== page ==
National Fisherman


ANCHORAGE, ALASKA — State prosecutors are disputing religious protection claims by Alaska Native fishermen cited for illegal fishing who say bans on their subsistence lifestyle violate their spiritual freedoms.

The fishermen "raised an issue without adequately briefing it," the state said in a court filing this week.

Prosecutors were responding to a motion seeking to consolidate the April trials of 21 fishermen to allow two specialists to testify as pro bono experts on Yup'ik Eskimo culture and spiritual matters.

The fishermen were among dozens of Alaska Natives cited last year during a weak king salmon run.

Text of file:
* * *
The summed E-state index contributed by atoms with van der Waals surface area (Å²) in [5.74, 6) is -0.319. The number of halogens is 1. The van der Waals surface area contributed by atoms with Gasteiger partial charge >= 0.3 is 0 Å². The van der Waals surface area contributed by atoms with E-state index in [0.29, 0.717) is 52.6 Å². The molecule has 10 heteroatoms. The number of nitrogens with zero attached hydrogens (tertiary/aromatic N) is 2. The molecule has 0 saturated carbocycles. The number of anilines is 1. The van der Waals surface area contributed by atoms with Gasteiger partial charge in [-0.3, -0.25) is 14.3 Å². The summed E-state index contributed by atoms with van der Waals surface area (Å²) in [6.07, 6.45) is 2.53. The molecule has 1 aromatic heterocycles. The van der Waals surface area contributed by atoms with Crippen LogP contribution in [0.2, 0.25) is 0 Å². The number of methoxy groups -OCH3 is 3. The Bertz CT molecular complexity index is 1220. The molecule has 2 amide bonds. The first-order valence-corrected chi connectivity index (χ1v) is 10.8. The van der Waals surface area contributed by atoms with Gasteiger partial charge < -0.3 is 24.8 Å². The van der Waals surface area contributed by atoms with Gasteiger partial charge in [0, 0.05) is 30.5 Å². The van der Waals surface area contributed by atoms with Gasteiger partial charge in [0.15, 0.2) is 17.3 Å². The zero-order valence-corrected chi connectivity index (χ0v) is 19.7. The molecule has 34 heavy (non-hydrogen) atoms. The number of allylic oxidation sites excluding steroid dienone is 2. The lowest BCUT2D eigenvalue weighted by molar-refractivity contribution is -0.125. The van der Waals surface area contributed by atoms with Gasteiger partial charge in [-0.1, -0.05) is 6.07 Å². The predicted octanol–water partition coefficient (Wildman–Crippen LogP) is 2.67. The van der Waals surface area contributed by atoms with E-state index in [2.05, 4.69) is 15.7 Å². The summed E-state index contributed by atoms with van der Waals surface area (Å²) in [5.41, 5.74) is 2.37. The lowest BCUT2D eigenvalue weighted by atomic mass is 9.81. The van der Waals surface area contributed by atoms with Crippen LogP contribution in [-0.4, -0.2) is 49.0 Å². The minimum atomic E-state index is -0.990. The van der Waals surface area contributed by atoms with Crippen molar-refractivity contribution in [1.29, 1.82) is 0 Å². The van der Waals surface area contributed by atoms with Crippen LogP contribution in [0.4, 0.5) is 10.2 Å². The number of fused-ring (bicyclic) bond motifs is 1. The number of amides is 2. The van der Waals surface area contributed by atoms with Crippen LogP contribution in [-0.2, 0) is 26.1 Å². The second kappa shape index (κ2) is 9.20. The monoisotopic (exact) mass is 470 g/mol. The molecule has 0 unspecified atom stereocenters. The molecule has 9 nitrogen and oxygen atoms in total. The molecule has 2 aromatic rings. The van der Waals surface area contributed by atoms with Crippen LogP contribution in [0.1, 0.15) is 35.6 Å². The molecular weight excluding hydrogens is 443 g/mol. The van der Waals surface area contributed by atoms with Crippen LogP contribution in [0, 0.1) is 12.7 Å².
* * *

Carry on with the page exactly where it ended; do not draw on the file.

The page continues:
Read the full story at Anchorage Daily News>>

Inside the Industry

Legislators from Connecticut and Massachusetts complained about the current “out-of-date allocation formula” in black sea bass, summer flounder and scup fisheries in a letter to the U.S. Department of Commerce earlier this week.

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The Southeast Alaska Fishermen’s Alliance recently announced that the National Marine Sanctuary Foundation has awarded the organization a Hollings Grant to reduce whale entanglements in Alaska salmon fisheries by increasing the use of acoustic whale pingers to minimize entanglements in fishing gear.

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